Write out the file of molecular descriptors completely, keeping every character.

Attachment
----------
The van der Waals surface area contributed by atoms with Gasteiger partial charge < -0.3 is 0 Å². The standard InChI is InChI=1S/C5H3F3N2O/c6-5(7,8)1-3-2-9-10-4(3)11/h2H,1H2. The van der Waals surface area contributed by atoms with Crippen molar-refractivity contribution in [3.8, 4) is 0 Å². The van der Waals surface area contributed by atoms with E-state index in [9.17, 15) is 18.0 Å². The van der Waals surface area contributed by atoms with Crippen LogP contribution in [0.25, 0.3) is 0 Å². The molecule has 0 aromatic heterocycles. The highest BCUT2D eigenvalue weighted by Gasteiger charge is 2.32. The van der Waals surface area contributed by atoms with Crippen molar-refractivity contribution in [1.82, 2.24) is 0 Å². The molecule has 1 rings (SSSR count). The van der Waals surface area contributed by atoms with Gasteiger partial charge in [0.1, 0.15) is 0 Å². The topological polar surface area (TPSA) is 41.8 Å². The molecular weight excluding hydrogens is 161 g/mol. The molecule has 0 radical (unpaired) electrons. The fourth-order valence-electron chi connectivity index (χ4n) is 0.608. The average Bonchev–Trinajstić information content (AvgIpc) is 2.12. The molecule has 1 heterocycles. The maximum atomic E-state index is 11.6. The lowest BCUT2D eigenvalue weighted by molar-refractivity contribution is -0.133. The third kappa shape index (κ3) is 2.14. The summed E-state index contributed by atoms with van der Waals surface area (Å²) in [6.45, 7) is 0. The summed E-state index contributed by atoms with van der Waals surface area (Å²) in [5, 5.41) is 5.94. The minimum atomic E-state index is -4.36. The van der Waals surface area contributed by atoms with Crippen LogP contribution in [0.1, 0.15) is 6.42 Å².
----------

The van der Waals surface area contributed by atoms with Gasteiger partial charge < -0.3 is 0 Å². The standard InChI is InChI=1S/C5H3F3N2O/c6-5(7,8)1-3-2-9-10-4(3)11/h2H,1H2. The van der Waals surface area contributed by atoms with Crippen molar-refractivity contribution in [3.8, 4) is 0 Å². The van der Waals surface area contributed by atoms with E-state index in [9.17, 15) is 18.0 Å². The van der Waals surface area contributed by atoms with Crippen LogP contribution in [0.25, 0.3) is 0 Å². The molecule has 0 aromatic heterocycles. The highest BCUT2D eigenvalue weighted by Gasteiger charge is 2.32. The van der Waals surface area contributed by atoms with Crippen molar-refractivity contribution in [1.82, 2.24) is 0 Å². The molecule has 1 rings (SSSR count). The van der Waals surface area contributed by atoms with Gasteiger partial charge in [0.1, 0.15) is 0 Å². The topological polar surface area (TPSA) is 41.8 Å². The molecular weight excluding hydrogens is 161 g/mol. The molecule has 0 radical (unpaired) electrons. The fourth-order valence-electron chi connectivity index (χ4n) is 0.608. The average Bonchev–Trinajstić information content (AvgIpc) is 2.12. The molecule has 1 heterocycles. The maximum atomic E-state index is 11.6. The lowest BCUT2D eigenvalue weighted by molar-refractivity contribution is -0.133. The third kappa shape index (κ3) is 2.14. The summed E-state index contributed by atoms with van der Waals surface area (Å²) in [6.45, 7) is 0. The summed E-state index contributed by atoms with van der Waals surface area (Å²) in [5, 5.41) is 5.94. The minimum atomic E-state index is -4.36. The van der Waals surface area contributed by atoms with Crippen LogP contribution in [0.1, 0.15) is 6.42 Å².